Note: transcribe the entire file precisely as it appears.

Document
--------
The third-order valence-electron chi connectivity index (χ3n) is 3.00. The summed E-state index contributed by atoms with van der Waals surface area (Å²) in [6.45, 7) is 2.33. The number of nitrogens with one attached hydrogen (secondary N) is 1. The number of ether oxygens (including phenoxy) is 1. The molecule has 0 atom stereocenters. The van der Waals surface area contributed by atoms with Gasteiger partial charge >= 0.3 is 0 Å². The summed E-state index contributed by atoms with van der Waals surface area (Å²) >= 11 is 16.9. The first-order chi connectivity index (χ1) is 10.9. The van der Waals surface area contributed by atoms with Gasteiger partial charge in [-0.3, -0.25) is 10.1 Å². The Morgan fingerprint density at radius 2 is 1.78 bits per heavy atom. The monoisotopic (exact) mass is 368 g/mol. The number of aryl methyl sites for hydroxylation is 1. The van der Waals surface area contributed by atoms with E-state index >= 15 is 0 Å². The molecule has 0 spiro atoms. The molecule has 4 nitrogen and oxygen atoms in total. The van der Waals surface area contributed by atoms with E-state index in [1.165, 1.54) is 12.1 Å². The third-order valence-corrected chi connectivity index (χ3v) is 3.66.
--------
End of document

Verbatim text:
The third-order valence-electron chi connectivity index (χ3n) is 3.00. The summed E-state index contributed by atoms with van der Waals surface area (Å²) in [6.45, 7) is 2.33. The number of nitrogens with one attached hydrogen (secondary N) is 1. The number of ether oxygens (including phenoxy) is 1. The molecule has 0 atom stereocenters. The van der Waals surface area contributed by atoms with Gasteiger partial charge >= 0.3 is 0 Å². The summed E-state index contributed by atoms with van der Waals surface area (Å²) >= 11 is 16.9. The first-order chi connectivity index (χ1) is 10.9. The van der Waals surface area contributed by atoms with Gasteiger partial charge in [-0.3, -0.25) is 10.1 Å². The Morgan fingerprint density at radius 2 is 1.78 bits per heavy atom. The monoisotopic (exact) mass is 368 g/mol. The number of aryl methyl sites for hydroxylation is 1. The van der Waals surface area contributed by atoms with E-state index >= 15 is 0 Å². The molecule has 0 spiro atoms. The molecule has 4 nitrogen and oxygen atoms in total. The van der Waals surface area contributed by atoms with E-state index in [1.165, 1.54) is 12.1 Å². The third-order valence-corrected chi connectivity index (χ3v) is 3.66.